Ordinary People (1980)
Why does "Raging Bull" and "Ordinary People" have to come out the same year?
It is just one of those twists of fate that so many superb films that all deserve an Oscar all come out in one year. I am glad that "Ordinary People" won, in that year I was only a little older than the protagonist, the character Hutton played, and I connected so deeply with this film at the time. I remember my mother was worried about me being such a fan of the film, thinking at the time that somehow I equated her with MTM's character's emotional problems (I didn't, of course). If anything, I was jealous of Sutherland's rendition of a father (I had a male version of Beth for *my* father). I just got done watching it again fully 25 years later and it packs just as big an emotional punch as it ever did, perhaps more for me now that my parents are gone and even this painful glance into family life in the '80's brings on more than a little nostalgia for me (even the clothes, the music, the language...the cars! - all remind me of my teens). And yes, I fell in love with Elizabeth McGovern all over again (she was so sweet as the understanding girl friend in this piece) - so Liz, get divorced and come back to me!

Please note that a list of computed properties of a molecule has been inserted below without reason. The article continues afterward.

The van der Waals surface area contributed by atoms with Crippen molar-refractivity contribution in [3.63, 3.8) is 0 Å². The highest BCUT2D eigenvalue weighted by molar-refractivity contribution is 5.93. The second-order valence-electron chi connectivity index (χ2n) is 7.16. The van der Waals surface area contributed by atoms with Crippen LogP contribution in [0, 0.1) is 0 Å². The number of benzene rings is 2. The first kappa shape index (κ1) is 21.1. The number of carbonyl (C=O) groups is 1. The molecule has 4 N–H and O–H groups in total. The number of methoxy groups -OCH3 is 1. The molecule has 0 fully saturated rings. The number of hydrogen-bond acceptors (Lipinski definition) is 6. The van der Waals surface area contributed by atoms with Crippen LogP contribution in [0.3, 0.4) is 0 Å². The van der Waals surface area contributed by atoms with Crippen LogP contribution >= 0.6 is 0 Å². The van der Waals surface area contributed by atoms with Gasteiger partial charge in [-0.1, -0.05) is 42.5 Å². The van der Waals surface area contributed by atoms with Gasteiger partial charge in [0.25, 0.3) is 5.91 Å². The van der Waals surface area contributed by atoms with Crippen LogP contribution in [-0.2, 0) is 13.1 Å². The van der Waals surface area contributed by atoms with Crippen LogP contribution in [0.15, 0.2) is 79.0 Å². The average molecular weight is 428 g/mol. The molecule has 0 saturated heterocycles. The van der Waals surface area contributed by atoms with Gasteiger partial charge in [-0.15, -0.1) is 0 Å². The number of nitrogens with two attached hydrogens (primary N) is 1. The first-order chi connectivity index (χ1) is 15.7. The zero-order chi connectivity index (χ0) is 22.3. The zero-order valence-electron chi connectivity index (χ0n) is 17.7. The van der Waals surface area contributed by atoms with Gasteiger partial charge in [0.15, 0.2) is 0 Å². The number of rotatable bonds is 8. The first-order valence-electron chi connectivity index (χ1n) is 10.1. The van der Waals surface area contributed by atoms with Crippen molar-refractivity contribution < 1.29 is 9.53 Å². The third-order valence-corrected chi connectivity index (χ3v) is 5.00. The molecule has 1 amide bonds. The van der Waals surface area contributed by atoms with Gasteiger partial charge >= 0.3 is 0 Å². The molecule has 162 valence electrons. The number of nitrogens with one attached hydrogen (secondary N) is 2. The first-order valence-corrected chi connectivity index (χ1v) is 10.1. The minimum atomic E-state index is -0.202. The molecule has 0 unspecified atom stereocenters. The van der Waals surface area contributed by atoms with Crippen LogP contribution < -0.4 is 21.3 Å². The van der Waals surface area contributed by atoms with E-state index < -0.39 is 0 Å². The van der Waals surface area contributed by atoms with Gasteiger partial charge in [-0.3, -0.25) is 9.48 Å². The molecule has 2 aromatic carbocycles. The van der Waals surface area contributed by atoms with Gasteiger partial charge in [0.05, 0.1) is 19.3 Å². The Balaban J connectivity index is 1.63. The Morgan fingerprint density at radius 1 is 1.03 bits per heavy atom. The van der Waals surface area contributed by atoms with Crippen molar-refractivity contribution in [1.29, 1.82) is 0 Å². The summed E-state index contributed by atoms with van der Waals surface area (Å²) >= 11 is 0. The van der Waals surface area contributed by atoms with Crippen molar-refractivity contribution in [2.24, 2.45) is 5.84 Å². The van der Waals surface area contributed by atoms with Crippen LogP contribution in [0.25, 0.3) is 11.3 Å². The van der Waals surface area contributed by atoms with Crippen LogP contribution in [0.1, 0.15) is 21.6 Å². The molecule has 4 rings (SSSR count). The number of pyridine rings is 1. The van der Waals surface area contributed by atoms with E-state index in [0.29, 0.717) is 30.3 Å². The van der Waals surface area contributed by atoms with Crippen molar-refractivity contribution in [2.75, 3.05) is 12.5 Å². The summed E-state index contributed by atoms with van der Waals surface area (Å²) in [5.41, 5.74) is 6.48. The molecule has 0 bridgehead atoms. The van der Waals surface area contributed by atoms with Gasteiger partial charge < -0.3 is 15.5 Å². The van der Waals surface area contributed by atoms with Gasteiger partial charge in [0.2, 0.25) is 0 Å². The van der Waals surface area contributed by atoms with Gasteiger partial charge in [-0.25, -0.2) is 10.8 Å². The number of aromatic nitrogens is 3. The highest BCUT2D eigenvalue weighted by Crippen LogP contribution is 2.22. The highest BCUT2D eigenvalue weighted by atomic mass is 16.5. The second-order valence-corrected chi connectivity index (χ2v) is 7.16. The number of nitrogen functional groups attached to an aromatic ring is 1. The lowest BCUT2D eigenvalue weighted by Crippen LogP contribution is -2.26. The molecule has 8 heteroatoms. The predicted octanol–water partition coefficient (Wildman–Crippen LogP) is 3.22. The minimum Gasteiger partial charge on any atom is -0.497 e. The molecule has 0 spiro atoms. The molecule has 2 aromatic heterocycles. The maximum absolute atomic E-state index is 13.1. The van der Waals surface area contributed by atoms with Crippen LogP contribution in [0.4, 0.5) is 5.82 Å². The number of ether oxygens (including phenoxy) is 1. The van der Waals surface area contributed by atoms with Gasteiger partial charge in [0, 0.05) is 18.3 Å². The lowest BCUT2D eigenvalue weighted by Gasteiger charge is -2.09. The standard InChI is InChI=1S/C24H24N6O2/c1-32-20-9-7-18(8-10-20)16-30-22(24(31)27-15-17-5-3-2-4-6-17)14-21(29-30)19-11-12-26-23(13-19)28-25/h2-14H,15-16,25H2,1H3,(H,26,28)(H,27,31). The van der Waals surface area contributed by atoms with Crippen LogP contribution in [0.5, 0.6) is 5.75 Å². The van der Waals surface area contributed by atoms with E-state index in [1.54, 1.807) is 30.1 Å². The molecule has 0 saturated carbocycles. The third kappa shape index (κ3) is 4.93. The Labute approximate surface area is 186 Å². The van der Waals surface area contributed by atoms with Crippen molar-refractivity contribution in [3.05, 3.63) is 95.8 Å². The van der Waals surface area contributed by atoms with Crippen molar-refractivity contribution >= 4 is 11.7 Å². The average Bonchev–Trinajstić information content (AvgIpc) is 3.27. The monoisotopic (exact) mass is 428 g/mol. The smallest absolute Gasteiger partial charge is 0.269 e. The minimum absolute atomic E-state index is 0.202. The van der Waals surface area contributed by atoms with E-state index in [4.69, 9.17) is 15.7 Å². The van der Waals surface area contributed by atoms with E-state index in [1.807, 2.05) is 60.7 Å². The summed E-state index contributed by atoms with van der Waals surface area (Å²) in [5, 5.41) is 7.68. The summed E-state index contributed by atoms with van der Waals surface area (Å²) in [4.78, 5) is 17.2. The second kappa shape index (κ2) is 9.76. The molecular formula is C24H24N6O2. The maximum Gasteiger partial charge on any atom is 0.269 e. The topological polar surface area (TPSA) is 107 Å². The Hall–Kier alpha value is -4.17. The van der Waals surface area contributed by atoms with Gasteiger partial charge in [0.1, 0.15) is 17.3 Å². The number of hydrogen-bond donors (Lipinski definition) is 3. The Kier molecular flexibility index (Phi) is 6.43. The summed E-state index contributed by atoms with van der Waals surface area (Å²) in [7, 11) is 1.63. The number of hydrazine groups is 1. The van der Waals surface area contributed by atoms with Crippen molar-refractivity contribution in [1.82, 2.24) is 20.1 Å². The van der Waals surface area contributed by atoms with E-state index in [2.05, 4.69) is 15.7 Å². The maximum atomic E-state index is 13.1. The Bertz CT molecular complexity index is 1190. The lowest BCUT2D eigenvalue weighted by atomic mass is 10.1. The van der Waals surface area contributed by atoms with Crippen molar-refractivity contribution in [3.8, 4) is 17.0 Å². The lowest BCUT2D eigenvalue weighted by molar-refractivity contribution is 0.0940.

So Proudly We Hail! (1943)
Saccharin War Romance, but important
As a film goes, this one is rather dated, saccharin sweet romance (way - way over-the-top in the romance part). However, it is one of the few films that bothered to show the sacrifices that Red Cross Nurses, Doctors, and medical staff made during World War II. Because of that, it is an important film to see so that we can all appreciate their important contribution.